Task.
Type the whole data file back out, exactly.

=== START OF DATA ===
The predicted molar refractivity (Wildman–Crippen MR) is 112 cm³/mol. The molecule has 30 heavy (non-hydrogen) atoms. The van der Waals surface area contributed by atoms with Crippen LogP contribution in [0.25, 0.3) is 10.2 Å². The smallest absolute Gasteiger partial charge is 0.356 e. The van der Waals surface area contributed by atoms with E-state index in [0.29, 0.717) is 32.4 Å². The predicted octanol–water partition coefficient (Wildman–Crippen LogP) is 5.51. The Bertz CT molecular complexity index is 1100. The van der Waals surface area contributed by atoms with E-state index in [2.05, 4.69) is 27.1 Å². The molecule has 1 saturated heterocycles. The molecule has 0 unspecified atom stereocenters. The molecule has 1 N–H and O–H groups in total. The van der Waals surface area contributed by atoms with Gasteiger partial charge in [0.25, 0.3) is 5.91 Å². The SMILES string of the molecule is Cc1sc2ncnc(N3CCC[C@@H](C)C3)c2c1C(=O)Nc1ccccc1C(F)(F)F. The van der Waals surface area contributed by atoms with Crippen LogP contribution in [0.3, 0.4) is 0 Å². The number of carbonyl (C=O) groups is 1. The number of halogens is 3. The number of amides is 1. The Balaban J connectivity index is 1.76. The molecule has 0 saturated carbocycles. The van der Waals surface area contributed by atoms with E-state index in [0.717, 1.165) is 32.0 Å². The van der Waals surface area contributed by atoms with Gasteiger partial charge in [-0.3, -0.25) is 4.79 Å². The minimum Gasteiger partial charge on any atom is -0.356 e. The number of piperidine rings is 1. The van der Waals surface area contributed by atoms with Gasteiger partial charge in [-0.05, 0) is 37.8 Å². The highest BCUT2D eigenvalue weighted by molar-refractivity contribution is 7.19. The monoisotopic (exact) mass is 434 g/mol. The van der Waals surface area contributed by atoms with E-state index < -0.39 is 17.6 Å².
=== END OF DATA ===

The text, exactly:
The predicted molar refractivity (Wildman–Crippen MR) is 112 cm³/mol. The molecule has 30 heavy (non-hydrogen) atoms. The van der Waals surface area contributed by atoms with Crippen LogP contribution in [0.25, 0.3) is 10.2 Å². The smallest absolute Gasteiger partial charge is 0.356 e. The van der Waals surface area contributed by atoms with E-state index in [0.29, 0.717) is 32.4 Å². The predicted octanol–water partition coefficient (Wildman–Crippen LogP) is 5.51. The Bertz CT molecular complexity index is 1100. The van der Waals surface area contributed by atoms with E-state index in [2.05, 4.69) is 27.1 Å². The molecule has 1 saturated heterocycles. The molecule has 0 unspecified atom stereocenters. The molecule has 1 N–H and O–H groups in total. The van der Waals surface area contributed by atoms with Gasteiger partial charge in [0.25, 0.3) is 5.91 Å². The SMILES string of the molecule is Cc1sc2ncnc(N3CCC[C@@H](C)C3)c2c1C(=O)Nc1ccccc1C(F)(F)F. The van der Waals surface area contributed by atoms with Crippen LogP contribution in [0.3, 0.4) is 0 Å². The number of carbonyl (C=O) groups is 1. The number of halogens is 3. The number of amides is 1. The Balaban J connectivity index is 1.76. The molecule has 0 saturated carbocycles. The van der Waals surface area contributed by atoms with E-state index in [0.717, 1.165) is 32.0 Å². The van der Waals surface area contributed by atoms with Gasteiger partial charge in [-0.3, -0.25) is 4.79 Å². The minimum Gasteiger partial charge on any atom is -0.356 e. The number of piperidine rings is 1. The van der Waals surface area contributed by atoms with Gasteiger partial charge in [-0.05, 0) is 37.8 Å². The highest BCUT2D eigenvalue weighted by molar-refractivity contribution is 7.19. The monoisotopic (exact) mass is 434 g/mol. The van der Waals surface area contributed by atoms with E-state index < -0.39 is 17.6 Å².